Critics’ Picks

Judith Linhares, Hunger, 2010, oil on linen, 22 x 26”.

Judith Linhares, Hunger, 2010, oil on linen, 22 x 26”.

New York

Judith Linhares

Edward Thorp Gallery
531 West 26th St 2nd floor
February 25–April 2, 2011

In Judith Linhares’s painting Picnic Rock, 2008, two naked woman loll on a blanket en plein air, enjoying a feast of chicken and layer cake. Nearby is a simple log cabin, and in the background a snow-capped mountain. It’s an idyllic scene, but watching the pair from a tree is a third female nude, her skin tinted purple by shadow. Is she a benign or malevolent figure? What is her relationship to the diners? Are they even aware of being observed? The artist leaves the answers up to us. The ambiguity of Picnic Rock is typical of Linhares, whose application, while bold and bright, nonetheless allows for an engaging narrative tension and whose compositions, though outwardly simple, allow for a deceptive breadth of affect.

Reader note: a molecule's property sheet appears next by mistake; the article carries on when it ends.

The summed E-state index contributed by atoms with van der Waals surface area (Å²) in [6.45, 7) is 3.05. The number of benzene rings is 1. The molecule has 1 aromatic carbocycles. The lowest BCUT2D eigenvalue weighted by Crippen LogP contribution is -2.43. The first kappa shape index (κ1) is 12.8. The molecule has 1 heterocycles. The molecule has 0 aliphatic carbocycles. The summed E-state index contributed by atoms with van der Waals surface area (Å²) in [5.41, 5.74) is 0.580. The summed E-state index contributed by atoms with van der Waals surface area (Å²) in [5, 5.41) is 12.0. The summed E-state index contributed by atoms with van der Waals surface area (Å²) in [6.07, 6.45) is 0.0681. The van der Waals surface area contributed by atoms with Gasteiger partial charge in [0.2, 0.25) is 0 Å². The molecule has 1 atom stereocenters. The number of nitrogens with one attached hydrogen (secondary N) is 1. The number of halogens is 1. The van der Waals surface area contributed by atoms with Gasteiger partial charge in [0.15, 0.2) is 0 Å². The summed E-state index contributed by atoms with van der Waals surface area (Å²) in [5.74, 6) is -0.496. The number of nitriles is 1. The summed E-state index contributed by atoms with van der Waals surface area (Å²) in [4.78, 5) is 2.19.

Linhares is a veteran of 1978’s storied “Bad Painting” exhibition at the New Museum, but her broad, faux-naïf brushstrokes and juxtaposition of richly hued luxe, calme et volupté with a purposeful sense of awkwardness and unease align her with several younger artists, from Dana Schutz to George Condo. The large figure paintings in the current show, “Riptide,” are punctuated by several studies of animals, and even the most cartoonish of these—the drooling wolf in Hunger, for example, or the red-eyed subject of Arctic Hare (both 2010)—are more than a little grotesque. Attracting us with a sensual concentration on sex, food, and the great outdoors, and lulling us into a false sense of security via their lush, likable style, these are pictures with surprising bite.